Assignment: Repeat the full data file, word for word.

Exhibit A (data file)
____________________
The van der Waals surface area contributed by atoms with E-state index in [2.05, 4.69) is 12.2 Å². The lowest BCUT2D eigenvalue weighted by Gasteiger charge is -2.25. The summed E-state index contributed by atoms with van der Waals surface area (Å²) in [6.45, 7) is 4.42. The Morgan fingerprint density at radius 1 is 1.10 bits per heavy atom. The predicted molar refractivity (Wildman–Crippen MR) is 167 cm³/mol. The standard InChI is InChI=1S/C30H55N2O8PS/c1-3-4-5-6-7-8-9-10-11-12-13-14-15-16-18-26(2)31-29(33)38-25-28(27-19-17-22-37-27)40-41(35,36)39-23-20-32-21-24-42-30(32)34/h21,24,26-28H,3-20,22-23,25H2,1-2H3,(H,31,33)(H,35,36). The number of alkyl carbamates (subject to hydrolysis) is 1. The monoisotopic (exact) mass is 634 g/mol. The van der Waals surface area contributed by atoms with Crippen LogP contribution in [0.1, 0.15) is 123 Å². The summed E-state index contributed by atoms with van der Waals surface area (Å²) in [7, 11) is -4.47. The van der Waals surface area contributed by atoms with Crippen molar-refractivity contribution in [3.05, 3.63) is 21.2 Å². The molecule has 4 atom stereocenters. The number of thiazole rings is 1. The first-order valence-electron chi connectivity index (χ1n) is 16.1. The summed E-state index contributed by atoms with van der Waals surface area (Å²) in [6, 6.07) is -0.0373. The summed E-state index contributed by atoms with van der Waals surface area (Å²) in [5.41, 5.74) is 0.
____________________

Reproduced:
The van der Waals surface area contributed by atoms with E-state index in [2.05, 4.69) is 12.2 Å². The lowest BCUT2D eigenvalue weighted by Gasteiger charge is -2.25. The summed E-state index contributed by atoms with van der Waals surface area (Å²) in [6.45, 7) is 4.42. The Morgan fingerprint density at radius 1 is 1.10 bits per heavy atom. The predicted molar refractivity (Wildman–Crippen MR) is 167 cm³/mol. The standard InChI is InChI=1S/C30H55N2O8PS/c1-3-4-5-6-7-8-9-10-11-12-13-14-15-16-18-26(2)31-29(33)38-25-28(27-19-17-22-37-27)40-41(35,36)39-23-20-32-21-24-42-30(32)34/h21,24,26-28H,3-20,22-23,25H2,1-2H3,(H,31,33)(H,35,36). The number of alkyl carbamates (subject to hydrolysis) is 1. The monoisotopic (exact) mass is 634 g/mol. The van der Waals surface area contributed by atoms with Crippen LogP contribution in [0.1, 0.15) is 123 Å². The summed E-state index contributed by atoms with van der Waals surface area (Å²) in [7, 11) is -4.47. The van der Waals surface area contributed by atoms with Crippen molar-refractivity contribution in [3.05, 3.63) is 21.2 Å². The molecule has 4 atom stereocenters. The number of thiazole rings is 1. The first-order valence-electron chi connectivity index (χ1n) is 16.1. The summed E-state index contributed by atoms with van der Waals surface area (Å²) in [6, 6.07) is -0.0373. The summed E-state index contributed by atoms with van der Waals surface area (Å²) in [5.41, 5.74) is 0.